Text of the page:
Yesterday in the bitter cold, we dug up a few plants worth of Sunchokes.
Qouted from this site
Sunchokes, the vegetable formerly known as “Jerusalem artichokes,” are the tuberous roots of a native North American plant in the sunflower family — neither from Jerusalem nor related to artichokes — originally cultivated by Native Americans. The Oxford Companion to Food says that the plant was noted in writing as early as 1603, when Samuel de Champlain (the same guy Lake Champlain is named after) described the root as tasting “like an artichoke,” ostensibly starting the naming confusion that has plagued the vegetable since its European debut.
Things get even weirder, etymologically speaking, because in much of Europe, the vegetable is known as topinambour (or some variation), a corruption of the name of an indigenous Brazilian tribe that was on “tour” (I won’t even comment on that one) in France at the same time the sunchoke was introduced (in 1613). “Jerusalem” is thought to either be a corruption of girasole — Italian for sunflower — or “Terneuzen”, a Dutch town from where the root was first brought to England. These linguistic misunderstandings led marketers to rename the vegetable to the (sort-of) more pleasing “sunchoke” in the 1960s. (Though I question the marketing prowess of anyone naming a foodstuff with the word “choke” in it. I’m just saying.)
• Sunchokes enjoyed much popularity in Europe after their introduction, until they started developing a reputation for causing excessive amounts of flatulence.
• This actually has some basis in reality, as sunchokes contain a great deal of inulin, which does cause gas and bloating when eaten in excess.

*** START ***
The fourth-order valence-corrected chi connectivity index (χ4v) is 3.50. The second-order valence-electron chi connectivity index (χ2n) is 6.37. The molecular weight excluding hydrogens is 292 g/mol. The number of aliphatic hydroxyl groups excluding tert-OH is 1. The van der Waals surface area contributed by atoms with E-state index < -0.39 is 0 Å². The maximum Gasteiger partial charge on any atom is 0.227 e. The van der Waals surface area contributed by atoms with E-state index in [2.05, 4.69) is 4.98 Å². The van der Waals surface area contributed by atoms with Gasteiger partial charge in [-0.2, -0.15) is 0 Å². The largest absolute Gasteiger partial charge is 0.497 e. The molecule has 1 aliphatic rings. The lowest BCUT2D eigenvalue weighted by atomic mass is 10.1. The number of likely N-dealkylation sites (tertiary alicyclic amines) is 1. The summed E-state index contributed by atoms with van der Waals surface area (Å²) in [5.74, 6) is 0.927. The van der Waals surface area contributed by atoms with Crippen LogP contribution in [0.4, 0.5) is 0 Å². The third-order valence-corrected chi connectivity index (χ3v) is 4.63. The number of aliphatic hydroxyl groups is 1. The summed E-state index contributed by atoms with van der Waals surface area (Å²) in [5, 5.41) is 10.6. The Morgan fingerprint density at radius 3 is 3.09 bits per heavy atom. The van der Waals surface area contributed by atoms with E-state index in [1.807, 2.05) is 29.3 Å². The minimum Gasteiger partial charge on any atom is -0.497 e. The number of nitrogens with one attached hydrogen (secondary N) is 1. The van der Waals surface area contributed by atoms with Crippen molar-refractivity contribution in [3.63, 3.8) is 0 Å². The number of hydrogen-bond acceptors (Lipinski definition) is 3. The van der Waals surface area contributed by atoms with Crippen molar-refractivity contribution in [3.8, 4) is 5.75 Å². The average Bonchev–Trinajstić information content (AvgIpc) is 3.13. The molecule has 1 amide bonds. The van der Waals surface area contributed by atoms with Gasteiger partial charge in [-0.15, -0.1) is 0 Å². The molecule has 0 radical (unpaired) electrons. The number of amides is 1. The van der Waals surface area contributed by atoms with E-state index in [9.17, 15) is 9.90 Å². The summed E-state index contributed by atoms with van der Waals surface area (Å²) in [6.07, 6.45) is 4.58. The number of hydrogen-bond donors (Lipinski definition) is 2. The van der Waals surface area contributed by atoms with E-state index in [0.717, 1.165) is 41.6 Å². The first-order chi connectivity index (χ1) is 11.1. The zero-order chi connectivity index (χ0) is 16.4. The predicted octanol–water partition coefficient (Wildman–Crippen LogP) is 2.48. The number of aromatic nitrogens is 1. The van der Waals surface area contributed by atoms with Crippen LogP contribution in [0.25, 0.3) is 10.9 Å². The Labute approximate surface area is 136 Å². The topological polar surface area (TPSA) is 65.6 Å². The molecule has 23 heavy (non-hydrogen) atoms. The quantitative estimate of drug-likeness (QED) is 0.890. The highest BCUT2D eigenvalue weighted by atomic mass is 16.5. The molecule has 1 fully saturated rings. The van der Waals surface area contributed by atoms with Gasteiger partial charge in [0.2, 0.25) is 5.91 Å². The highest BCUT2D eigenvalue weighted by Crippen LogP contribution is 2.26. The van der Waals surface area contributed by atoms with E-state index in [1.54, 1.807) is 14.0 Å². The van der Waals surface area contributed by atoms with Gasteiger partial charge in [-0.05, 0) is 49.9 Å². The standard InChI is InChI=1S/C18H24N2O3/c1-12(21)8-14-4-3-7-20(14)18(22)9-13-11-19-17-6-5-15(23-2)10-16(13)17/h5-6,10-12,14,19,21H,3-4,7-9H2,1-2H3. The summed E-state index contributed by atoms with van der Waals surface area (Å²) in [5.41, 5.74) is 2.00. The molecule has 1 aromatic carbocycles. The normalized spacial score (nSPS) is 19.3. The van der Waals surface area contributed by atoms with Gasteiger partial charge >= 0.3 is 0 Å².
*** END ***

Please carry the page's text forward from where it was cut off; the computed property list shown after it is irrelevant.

• Sunchokes are adapted to colder climates, and taste better when harvested after the first frost.
• The bulk of sunchokes grown in Germany go toward the production of a liqueur called Topinambur, made from sunchokes and a mix of herbs.
• Sunchoke plants are considered weeds in some part of the country and can be quite invasive if left unchecked.
The tiny ones went to the pig bucket, the bigger but still small went as rabbit fodder and the rest came in the house, some to be used like a fresh crisp fleshed raddish but with a light celery taste to me..
The bigger ones are going to make soup and some where fried up this morning to become egg and chip..
As many folks have noted, when starting these, eat them in very tiny amounts and then wait, try them cooked first before you try then raw. They are not a eat sudden large amounts, one of the biggest mistakes I hear is that folks say they are like potato’s..
No, they are not! other then being a tuber.. they are nothing like a spud..
I love the.. they are not creamy, vs they are creamy.. LOL
I fall down in the middle, a thinner sliced that is fried, is crispy on the outside and melt in your mouth creamy and rich tasting on the inside.. love and dipped into a egg yolk. O my what a delight..
Undercook them even just a little and they are NOT creamy.. its a fine balance but done correctly, I stand firmly in the creamy area but again.. not mashed creamy like spuds, cooked well and blended.. o my yes..
We currently have four different strains of the sunchokes on the farm at the moment and I am running tests on them, I would very much like to breed more that have nice big ones like this one below.. if they fill my hand, I am very well pleased.. I find the amount produced per plant can be quite different as can the size, shape and color..
The greens can be used as fodder as well, you want to cut them at full growth just before they start to flower if using them as a green fodder for the best quality.. They are rabbit approved here on the farm.. while they can go in with dirt on, they equally like them cleaned up.. harvest as needed as they do not have good keeping power, and they are so easy to keep in the ground, why would you not?
As anyone will tell you that has grown these, do not, please do not put them in your regular garden area that you want to do rotation in.. they never truly leave area once they are set up in it well, it takes years to clear a space.. and even then.. more will come..
So while I love them, I am careful on where I put them, but remember, you can just mow them down when young and keep them mowed 🙂